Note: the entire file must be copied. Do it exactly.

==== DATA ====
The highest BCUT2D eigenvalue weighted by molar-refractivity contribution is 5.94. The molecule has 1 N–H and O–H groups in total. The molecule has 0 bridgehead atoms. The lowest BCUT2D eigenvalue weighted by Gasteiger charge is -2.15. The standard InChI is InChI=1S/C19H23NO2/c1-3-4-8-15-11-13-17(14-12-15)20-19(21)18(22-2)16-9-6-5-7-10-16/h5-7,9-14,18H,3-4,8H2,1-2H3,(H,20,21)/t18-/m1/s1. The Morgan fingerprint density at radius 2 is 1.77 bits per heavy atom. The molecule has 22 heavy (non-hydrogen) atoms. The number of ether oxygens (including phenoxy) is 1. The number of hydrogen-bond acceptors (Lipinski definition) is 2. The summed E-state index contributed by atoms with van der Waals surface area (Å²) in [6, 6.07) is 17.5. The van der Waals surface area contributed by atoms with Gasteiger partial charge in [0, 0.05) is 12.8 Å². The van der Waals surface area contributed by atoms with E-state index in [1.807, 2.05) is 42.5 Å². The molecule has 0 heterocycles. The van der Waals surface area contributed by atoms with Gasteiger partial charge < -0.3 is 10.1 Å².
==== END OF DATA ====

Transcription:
The highest BCUT2D eigenvalue weighted by molar-refractivity contribution is 5.94. The molecule has 1 N–H and O–H groups in total. The molecule has 0 bridgehead atoms. The lowest BCUT2D eigenvalue weighted by Gasteiger charge is -2.15. The standard InChI is InChI=1S/C19H23NO2/c1-3-4-8-15-11-13-17(14-12-15)20-19(21)18(22-2)16-9-6-5-7-10-16/h5-7,9-14,18H,3-4,8H2,1-2H3,(H,20,21)/t18-/m1/s1. The Morgan fingerprint density at radius 2 is 1.77 bits per heavy atom. The molecule has 22 heavy (non-hydrogen) atoms. The number of ether oxygens (including phenoxy) is 1. The number of hydrogen-bond acceptors (Lipinski definition) is 2. The summed E-state index contributed by atoms with van der Waals surface area (Å²) in [6, 6.07) is 17.5. The van der Waals surface area contributed by atoms with Gasteiger partial charge in [0, 0.05) is 12.8 Å². The van der Waals surface area contributed by atoms with E-state index in [1.807, 2.05) is 42.5 Å². The molecule has 0 heterocycles. The van der Waals surface area contributed by atoms with Gasteiger partial charge < -0.3 is 10.1 Å².